Professor Len Unsworth of the University of New England in Armidale, Australia, and well-respected author of several texts on new literacies, opened the conference with a fascinating insight into the ways in which the point of view of the reader/viewer changes between picture books and their animated versions, using the Oscar-winning animation of Shaun Tan’s picture book The Lost Thing as the focus. The point was well made that while the books and their moving image versions ostensibly tell the same story, there are often important interpretative differences arising from the position and actions of the camera.
Later in the day, Martin Waller (@MultiMartin), a primary teacher and researcher from Holy Trinity Rosehill Primary School in England, shared via his keynote the ways in which social media have fundamentally changed young people’s engagement with literacy and meaning making in the real world. The great thing about this inspirational speaker and teacher is that he isn’t just talking about it, he’s doing it in the classroom, where his Year 2 class (that’s age 6) have their own Twitter presence. Martin is also fascinated by children’s popular culture and how this can impact on learning, and is responsible for the famous @ClassroomTweets. Definitely a name to follow if you aren’t already doing so.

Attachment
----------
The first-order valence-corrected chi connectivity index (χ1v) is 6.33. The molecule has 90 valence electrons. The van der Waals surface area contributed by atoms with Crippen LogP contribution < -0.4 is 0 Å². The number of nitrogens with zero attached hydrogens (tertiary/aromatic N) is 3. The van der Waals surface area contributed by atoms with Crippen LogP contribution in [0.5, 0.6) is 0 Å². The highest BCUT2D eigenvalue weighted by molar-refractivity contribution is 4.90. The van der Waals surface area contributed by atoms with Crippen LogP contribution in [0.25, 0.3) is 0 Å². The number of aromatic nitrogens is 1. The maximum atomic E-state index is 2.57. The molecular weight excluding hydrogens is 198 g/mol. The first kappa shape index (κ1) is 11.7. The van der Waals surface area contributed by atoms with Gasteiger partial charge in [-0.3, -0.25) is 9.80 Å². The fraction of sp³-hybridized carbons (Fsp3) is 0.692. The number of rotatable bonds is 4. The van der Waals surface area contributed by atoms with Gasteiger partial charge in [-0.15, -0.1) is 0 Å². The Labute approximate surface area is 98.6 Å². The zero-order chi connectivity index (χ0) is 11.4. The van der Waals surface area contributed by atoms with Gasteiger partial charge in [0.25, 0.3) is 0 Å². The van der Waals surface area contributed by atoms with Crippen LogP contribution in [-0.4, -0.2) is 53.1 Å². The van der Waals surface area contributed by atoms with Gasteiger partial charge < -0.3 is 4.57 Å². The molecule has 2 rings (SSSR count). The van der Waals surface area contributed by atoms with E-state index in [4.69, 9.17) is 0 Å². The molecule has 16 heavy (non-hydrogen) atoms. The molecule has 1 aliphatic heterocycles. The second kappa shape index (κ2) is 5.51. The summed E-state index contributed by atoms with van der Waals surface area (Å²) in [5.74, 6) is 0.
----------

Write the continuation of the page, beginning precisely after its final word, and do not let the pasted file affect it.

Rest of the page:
Day Two of the conference and the opening speaker makes an immediate impact. Lalitha Vasudevan (@elemveee) is Associate Professor of Technology and Education at Teachers College, Columbia University, and her stated interest is in how young people craft stories, represent themselves and enact ways of knowing through their engagement with literacies, technologies and media. Drawing on her experiences in New York with court-involved adolescents, and through the moving personal story of a young man expressing himself through rap music, she made a very powerful argument for the case that in order to move towards greater enactment of multimodal pedagogies, such that adolescents’ literacies cease to be seen as barriers to educational participation, we need to provide teachers with access to what the research findings tell us and with opportunities to engage, explore and enact these pedagogies in the teachers’ own contexts.